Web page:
In vitro method considerations

Carotenoids are susceptible to oxidation owing to the numerous double bonds. To avoid oxidation of carotenoids during the in vitro digestion, ascorbic acid and DL-alpha-tocopherol were added to serve as antioxidants. The ascorbic acid would serve as an antioxidant in the water phase and the alpha-tocopherol is thought to be located at the surface of the oil droplets and bile salt micelles where the carotenoids are incorporated. During extraction of the digesta with organic solvents the carotenoids were protected by BHT. As an extra precaution against oxidation, the analyses were performed under dim light and whenever possible nitrogen gas was used to minimize the contact with oxygen.

Some critical steps in the present in vitro method were investigated more carefully, ie the significance of bile salts and pancreatic enzymes, as well as shear forces for the micellarization process. A mixture of homogenized cooked carrots with added cooking oil (40% of dry weight) was used to study the significance of bile salts and pancreatin enzymes. The amount of released beta-carotene decreased by ~80% when bile salts were omitted from the digestion mixture and was probably dissolved within lipid droplets originating from the carrot mixture. The pancreatin mixture with bile salts is necessary for the formation of bile salt micelles and carotenoid absorption is also known to be minimal when intraluminal bile salts are below the concentration required for aggregation into micelles (El-Gorab & Underwood, 1973). However, adding the double amount of bile salts into the pancreatin mixture (from 25 to 50 g/l) revealed no further increase in carotenoid accessibility. Remarkably, pancreatin showed less importance, since the amount of beta-carotene released into the aqueous phase was only about 10% lower with pancreatin absent in the digestion mixture. From samples only subjected to the gastric phase, the amount of beta-carotenes released into the aqueous phase was ~90% lower, which means that the intestinal phase with bile salts is of major importance.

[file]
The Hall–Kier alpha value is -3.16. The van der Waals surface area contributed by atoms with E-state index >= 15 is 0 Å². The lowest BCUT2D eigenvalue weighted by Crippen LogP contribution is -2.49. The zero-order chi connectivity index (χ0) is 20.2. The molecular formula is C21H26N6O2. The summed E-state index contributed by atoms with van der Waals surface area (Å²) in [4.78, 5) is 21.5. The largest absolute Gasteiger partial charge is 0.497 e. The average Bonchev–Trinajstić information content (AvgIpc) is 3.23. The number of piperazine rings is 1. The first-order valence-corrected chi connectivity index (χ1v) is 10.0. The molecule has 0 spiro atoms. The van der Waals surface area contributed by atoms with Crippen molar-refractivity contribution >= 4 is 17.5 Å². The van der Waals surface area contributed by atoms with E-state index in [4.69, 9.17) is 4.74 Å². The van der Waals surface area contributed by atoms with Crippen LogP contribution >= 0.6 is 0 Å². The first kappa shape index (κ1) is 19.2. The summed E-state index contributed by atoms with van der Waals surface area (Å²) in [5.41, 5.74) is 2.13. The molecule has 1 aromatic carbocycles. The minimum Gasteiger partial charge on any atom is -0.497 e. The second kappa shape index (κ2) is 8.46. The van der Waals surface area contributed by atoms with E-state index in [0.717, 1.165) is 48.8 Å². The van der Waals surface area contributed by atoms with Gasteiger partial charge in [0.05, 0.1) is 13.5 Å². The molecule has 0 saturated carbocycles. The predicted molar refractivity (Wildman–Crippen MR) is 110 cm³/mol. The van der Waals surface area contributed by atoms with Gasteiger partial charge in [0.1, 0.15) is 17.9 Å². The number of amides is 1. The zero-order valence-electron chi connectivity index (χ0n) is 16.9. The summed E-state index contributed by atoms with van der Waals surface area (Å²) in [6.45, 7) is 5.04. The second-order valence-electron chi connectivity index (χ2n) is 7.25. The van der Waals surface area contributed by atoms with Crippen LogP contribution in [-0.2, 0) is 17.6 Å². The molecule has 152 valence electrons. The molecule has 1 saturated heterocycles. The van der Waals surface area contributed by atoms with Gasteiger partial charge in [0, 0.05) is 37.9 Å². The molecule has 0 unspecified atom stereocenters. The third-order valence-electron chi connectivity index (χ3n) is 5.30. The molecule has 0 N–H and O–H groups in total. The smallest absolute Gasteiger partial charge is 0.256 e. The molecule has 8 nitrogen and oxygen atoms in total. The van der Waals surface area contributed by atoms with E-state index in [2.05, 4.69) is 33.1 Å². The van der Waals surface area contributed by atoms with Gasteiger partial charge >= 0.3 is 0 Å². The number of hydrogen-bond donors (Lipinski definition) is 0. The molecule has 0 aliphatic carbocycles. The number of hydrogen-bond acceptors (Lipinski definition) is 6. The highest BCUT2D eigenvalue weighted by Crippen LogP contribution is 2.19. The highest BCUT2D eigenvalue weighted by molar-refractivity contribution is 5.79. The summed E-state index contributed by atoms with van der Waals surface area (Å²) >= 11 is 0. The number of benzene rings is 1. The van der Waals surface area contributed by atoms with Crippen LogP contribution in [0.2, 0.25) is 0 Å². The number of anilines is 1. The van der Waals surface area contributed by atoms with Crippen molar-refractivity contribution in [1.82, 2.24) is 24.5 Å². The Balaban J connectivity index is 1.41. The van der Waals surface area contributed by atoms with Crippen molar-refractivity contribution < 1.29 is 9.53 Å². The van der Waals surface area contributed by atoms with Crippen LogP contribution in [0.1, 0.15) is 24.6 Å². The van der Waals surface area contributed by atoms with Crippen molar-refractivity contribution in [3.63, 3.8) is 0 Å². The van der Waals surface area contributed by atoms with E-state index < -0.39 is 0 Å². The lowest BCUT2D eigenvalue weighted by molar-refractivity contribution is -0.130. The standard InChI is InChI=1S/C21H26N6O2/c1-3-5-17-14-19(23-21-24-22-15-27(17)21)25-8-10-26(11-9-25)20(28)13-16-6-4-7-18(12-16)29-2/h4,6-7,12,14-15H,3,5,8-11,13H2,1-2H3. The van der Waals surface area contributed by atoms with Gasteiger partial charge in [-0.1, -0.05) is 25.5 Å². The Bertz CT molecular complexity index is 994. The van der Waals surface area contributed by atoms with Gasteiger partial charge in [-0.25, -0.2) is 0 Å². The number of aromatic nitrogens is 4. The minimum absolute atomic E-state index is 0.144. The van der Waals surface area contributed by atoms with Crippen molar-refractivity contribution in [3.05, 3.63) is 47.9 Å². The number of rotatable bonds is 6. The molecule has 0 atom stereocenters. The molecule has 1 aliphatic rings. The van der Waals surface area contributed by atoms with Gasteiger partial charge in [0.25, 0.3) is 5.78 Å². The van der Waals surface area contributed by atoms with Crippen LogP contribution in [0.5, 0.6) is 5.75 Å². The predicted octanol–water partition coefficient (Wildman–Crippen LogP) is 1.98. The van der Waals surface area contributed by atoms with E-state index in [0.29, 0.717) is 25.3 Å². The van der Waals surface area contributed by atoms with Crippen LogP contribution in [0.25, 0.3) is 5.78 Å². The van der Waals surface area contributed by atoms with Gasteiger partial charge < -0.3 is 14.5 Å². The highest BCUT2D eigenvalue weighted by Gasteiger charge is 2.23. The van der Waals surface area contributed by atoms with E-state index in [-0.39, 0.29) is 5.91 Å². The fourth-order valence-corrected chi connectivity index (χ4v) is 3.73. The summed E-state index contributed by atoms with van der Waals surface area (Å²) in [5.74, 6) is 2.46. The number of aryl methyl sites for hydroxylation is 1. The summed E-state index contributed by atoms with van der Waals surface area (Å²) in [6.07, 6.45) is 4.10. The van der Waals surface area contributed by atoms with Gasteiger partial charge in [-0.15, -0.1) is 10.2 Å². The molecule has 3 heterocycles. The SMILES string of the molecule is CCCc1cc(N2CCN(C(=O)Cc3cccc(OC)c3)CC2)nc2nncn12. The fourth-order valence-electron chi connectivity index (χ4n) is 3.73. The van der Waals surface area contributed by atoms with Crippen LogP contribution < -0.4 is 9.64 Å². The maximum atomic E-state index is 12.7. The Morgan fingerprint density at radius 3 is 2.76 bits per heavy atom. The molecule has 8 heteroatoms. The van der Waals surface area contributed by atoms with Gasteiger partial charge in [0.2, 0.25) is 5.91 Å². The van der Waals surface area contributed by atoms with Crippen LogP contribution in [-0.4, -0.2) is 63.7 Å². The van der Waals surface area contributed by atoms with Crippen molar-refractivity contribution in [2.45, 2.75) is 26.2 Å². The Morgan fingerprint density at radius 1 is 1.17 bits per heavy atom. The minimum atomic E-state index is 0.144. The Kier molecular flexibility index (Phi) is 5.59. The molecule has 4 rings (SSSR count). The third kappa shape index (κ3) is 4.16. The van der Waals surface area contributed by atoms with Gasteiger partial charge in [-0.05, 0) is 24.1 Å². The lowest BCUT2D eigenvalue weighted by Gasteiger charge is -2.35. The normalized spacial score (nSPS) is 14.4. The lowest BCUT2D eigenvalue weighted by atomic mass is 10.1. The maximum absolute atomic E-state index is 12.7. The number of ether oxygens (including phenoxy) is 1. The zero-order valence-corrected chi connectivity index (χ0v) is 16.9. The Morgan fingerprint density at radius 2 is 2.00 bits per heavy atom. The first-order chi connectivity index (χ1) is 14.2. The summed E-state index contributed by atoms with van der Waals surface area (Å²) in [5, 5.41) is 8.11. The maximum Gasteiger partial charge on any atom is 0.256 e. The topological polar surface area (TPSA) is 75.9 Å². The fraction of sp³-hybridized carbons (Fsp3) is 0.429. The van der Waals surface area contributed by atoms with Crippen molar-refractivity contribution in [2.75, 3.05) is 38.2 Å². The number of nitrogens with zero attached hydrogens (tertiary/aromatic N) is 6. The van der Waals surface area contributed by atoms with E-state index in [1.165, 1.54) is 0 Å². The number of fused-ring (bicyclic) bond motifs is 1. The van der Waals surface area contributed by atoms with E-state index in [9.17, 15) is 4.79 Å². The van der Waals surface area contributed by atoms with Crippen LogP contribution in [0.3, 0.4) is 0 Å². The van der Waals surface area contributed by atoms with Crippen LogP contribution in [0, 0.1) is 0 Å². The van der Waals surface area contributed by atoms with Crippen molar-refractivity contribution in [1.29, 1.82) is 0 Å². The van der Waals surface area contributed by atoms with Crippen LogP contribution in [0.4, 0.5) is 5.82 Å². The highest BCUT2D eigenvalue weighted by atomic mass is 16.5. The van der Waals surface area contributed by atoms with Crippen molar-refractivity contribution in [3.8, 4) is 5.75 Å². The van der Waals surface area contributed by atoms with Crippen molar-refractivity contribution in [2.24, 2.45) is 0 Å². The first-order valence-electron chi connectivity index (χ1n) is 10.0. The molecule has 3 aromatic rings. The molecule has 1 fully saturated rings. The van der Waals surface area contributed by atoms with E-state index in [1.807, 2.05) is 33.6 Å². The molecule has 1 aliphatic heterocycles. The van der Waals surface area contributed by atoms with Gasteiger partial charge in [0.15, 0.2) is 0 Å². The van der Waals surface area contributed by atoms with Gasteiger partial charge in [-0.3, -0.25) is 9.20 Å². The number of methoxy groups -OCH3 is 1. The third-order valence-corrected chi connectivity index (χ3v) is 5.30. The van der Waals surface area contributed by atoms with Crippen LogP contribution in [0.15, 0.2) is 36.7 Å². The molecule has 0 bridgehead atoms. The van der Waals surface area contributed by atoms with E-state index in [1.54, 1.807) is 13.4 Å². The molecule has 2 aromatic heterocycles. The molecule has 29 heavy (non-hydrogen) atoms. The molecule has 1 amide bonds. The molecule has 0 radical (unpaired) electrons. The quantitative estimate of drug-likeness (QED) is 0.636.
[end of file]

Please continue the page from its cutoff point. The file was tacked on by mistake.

Once the lipophilic carotenoids are released from the food matrix in the stomach, they dissolve in an oily phase of lipid droplets. The formation of bile salt micelles requires mechanical disruption of the large lipid droplets into smaller droplets. This disruption is, in the in vitro method, brought about by shaking during incubation. Different shaking conditions were tested with cooked and homogenized carrot samples with added cooking oil (60% of dry weight sample). With the use of a waterbath (Heto, TB VS-02) with reciprocal shaking set at a moderate speed of ~100 rpm, the coefficient of variation for beta-carotene could be as high as 30% between assays. When we changed to a waterbath with orbital shaking set at a speed of 250 rpm we received reproducible results. The coefficient of variation within one assay was 3.7% (n=2) and the coefficient of day-to-day variation was 5.9% (n=4).

Parameters affecting the bioaccessibility of carotenoids